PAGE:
A variety of objects—a lighter, a USB stick, a few coins—are placed on a turntable. A record wobbles over top, stuck in a precarious locked groove under the weight of a can of Diet Coke. The sound that comes out of the speakers is surprisingly funky, and recalls everything from glitchy techno to Pierre Schaeffer’s early experiments in musique concrète.
This is the work of Pure Rave, a Detroit collective who use modified DJ equipment as a vehicle for process-based performance pieces that entwine the histories of both dance music and the avant-garde. "It's essentially a system of rules that you could follow, or techniques that you could use, to make music in this style," Pure Rave's Nick George, who comprises the core of the group alongside Bryan Dulaney, Cy Tulip and Will Lawson. He was talking about the collective's signature Chance Dance technique, which deploys everything from prepared turntables to CDJs to broken records to make loops that often run at 133.3 beats-per-minute—the tempo of skipping records when a turntable is playing at 33 1/3 speed.
"We've always encouraged anyone to do it," George continues. "We release albums as Pure Rave where it's just one of us or just two of us, or someone else, or there's collaborators here and there, but it's all just Pure Rave."
For Refraction's Minted Chaos season, Pure Rave will be working together with Nina Protocol and Refraction to create open submission hubs where users are invited to produce their own Chance Dance works according to parameters laid out by the group. Refraction will mint the results on both the DAO's hub and Pure Rave's Nina hub, with royalties split between creators, Refraction and Pure Rave. An additional portion will go towards a charity or cause of Pure Rave's choosing. More details on the project here.
Pure Rave's Refraction collaboration marks the first time the collective will apply their techniques to portable, everyday devices like computers and phones. "Not everyone has this type of setup at home," Refraction's Pauline Le Mell notes about more traditional DJ rigs. "So in initial conversations that I had with Nick we wanted to make sure that this particular project was as accessible as possible to every type of DJ and producer—we talked about looking into how you can create a piece of Pure Rave with Ableton or on your phone," she adds.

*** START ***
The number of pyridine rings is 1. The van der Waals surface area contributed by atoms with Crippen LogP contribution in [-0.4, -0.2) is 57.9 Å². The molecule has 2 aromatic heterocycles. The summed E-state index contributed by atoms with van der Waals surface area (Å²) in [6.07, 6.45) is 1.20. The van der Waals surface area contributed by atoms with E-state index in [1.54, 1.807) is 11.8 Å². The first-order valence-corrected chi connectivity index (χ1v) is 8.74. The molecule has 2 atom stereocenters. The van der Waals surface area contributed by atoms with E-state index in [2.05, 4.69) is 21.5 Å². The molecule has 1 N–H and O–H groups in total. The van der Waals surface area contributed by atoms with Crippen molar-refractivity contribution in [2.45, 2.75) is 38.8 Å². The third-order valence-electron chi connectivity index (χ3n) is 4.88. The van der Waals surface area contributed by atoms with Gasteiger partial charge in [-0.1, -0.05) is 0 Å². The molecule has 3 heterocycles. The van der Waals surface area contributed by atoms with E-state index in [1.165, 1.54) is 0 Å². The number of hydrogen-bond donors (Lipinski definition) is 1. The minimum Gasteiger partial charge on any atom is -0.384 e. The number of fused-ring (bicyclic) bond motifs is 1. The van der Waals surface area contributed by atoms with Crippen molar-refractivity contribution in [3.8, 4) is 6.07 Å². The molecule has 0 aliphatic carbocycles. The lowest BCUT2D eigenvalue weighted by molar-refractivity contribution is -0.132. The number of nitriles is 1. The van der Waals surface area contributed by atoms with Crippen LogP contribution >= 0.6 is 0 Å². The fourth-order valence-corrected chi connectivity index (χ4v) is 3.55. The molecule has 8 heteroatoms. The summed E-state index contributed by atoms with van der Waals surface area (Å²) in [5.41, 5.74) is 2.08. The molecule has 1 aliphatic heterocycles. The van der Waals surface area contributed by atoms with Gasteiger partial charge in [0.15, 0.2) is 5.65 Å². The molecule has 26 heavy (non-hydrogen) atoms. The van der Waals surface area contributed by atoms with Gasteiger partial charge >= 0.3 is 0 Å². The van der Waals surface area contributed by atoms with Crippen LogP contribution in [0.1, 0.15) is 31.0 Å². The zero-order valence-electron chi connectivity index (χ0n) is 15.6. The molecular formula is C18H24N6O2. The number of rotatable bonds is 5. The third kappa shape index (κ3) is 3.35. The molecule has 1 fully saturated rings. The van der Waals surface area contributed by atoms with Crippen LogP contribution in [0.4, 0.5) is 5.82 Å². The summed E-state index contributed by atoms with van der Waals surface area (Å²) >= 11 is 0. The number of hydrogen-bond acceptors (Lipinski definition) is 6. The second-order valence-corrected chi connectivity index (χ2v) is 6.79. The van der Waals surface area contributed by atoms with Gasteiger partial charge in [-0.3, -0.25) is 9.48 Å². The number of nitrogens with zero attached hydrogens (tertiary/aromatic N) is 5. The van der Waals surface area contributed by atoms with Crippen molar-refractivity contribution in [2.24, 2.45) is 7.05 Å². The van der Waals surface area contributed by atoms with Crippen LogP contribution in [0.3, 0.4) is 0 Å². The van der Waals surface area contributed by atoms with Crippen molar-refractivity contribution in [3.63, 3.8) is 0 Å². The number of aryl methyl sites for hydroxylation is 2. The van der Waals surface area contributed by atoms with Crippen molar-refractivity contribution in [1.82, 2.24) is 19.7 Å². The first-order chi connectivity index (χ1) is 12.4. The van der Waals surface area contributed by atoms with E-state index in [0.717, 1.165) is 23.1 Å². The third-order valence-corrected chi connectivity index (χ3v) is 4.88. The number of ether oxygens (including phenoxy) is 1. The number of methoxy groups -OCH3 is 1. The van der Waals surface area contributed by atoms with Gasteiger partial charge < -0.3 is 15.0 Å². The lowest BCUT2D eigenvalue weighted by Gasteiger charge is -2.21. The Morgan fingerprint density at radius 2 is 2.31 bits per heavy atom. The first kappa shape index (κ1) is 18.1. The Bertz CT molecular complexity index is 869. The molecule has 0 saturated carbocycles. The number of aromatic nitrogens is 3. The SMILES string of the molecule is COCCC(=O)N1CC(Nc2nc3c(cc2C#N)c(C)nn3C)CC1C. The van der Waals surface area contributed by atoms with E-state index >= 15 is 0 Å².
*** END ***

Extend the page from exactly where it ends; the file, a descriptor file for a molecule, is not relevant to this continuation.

To that end, the group has created new guidelines for tools that include the browser-based program Looptube.io, which is primarily used for dictation and language education. The group's updated manifesto also includes techniques for Instagram stories and TikTok loops.
No matter the medium, Pure Rave's approach lends itself to unpredictability and improvisation, which nicely slots in with Refraction’s idea of Minted Chaos. "They prepare all their records and clean them and break them and use a variety of different objects to intervene—that visual aspect of it is really interesting to me," Le Mell says. "It's an art performance in itself."
Despite the unconventional approach, the collective's output has a techno-informed functionality. While Pure Rave cites experimental turntablists like Christan Marclay and Maria Chavez as influences, they also are working within the rich history of Detroit electronic music, with an origin story linked to the Motor City's robust and historic dance music scene.
"If the party was going to go to 5 or 6 AM, I would ask to come early and play around 8 PM, when nobody was there, because I wanted to see what it was like to make experimental music with a sophisticated DJ rig," George says of the collective's early days. "It was a way to use the dance music infrastructure in terms of a sophisticated setup with a system in this huge, cool building that sounded amazing," he continues. "But then also doing it in a way where we wouldn't alienate people or ruin the party."
As for the group's name, it comes from two of George's friends, Ben Filler and Brian Burke, who witnessed an embryonic practice session. George started experimenting with the form by putting a 10 inch record on top of a 12 inch record. "They came over one night, saw me looping three records and playing a drum machine with it, and they couldn't stop saying, ‘This is Pure Rave, man! Pure Rave!’ So I just stole the name," George jokes. "Maybe I can put them on chain and they can get a little bit of royalties if we ever make any money from this."